The Advantages of Adding to a Traditional IRA if Non-Deductible

by Michael Keenan

Though you might be disappointed if you find out you cannot claim an income tax deduction for contributions you make to your traditional IRA, you should consider the advantages of making non-deductible contribution before deciding against a contribution altogether. In some cases, a non-deductible contribution provides significant retirement savings benefits.

Tax-Deferred Growth

Even if you cannot deduct your traditional IRA contribution, you can take advantage of the tax-deferred growth offered by traditional IRAs. As long as the non-deductible contributions remain in your traditional IRA, you do not have to pay income taxes on any gains on that money. If you save your money in an account that isn't tax sheltered instead of in a traditional IRA, part of your earnings are be eaten away each year by income taxes.

Tax-Free Distributions of Contributions

When you take a distribution from a traditional IRA containing non-deductible contributions, you get to withdraw the non-deductible contributions without having to pay income taxes. Your distributions are divided between non-taxable parts and taxable parts, based on the portions in your account. This is especially beneficial if you expect to be paying a higher income tax rate when you take money out of your traditional IRA than in the year you put the money in.

Smaller Taxable Amount for Roth Conversions

If you would prefer to save money in a Roth IRA but you don't qualify because your income is too high, you can make non-deductible contributions to a traditional IRA and then convert it to a Roth IRA. If you make a non-deductible contribution to the traditional IRA, that portion of the conversion does not add to your taxable income when you make the conversion to the Roth IRA.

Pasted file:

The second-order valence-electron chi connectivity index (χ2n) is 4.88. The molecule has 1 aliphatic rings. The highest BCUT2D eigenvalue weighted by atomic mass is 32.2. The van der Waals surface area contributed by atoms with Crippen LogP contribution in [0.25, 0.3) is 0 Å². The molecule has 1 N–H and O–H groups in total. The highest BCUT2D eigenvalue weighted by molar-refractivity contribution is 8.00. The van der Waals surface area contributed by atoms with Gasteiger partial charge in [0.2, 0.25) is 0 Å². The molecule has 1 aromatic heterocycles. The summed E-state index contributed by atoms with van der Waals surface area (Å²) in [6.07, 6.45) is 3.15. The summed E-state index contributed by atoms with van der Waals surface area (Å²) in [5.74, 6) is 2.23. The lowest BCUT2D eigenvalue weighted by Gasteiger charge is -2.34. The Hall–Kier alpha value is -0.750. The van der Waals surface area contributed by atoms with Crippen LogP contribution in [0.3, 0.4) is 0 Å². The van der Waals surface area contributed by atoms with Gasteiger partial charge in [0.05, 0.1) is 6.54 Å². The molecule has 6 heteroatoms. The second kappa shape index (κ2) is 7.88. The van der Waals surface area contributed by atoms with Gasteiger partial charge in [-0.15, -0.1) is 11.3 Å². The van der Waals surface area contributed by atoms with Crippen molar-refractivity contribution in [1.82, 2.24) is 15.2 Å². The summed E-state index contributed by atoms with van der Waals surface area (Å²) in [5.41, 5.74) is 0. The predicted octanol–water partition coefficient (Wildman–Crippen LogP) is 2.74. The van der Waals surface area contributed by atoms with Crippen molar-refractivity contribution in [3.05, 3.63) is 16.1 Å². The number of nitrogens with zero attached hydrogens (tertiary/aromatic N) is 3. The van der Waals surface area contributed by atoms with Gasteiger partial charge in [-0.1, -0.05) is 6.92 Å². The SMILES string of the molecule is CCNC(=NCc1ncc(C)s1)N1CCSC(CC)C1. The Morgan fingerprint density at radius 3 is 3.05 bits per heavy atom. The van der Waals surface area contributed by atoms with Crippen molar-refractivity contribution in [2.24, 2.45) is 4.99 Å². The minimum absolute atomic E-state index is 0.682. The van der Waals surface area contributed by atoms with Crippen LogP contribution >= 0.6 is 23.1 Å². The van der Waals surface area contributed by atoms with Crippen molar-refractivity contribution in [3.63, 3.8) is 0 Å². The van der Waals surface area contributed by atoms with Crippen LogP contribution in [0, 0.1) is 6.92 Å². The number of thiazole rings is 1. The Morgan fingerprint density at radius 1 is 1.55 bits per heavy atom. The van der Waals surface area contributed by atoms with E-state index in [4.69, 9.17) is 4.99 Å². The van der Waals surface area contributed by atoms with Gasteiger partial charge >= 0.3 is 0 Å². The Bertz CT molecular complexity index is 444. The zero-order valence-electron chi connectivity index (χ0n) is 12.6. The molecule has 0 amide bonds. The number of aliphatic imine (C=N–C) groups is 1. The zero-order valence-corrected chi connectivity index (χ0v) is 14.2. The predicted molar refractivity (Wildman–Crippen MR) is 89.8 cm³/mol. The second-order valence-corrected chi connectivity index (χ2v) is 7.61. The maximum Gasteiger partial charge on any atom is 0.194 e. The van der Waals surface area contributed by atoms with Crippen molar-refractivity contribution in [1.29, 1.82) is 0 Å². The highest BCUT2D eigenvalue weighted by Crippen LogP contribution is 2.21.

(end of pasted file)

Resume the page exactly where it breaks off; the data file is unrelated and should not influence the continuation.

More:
Why a Contribution Is Non-Deductible

Anyone can make non-deductible contributions to a traditional IRA for any reason. However, the IRS also sets limits on your modified adjusted gross income for the year if you want to deduct your traditional IRA contribution and if you or your spouse could contribute to an employer-sponsored retirement plan. These limits vary each year and differ depend on your tax filing status. When you make a non-deductible contribution, make sure you report it on your income taxes using Form 8606, Part I.

About the Author

Mark Kennan is a writer based in the Kansas City area, specializing in personal finance and business topics. He has been writing since 2009 and has been published by "Quicken," "TurboTax," and "The Motley Fool."

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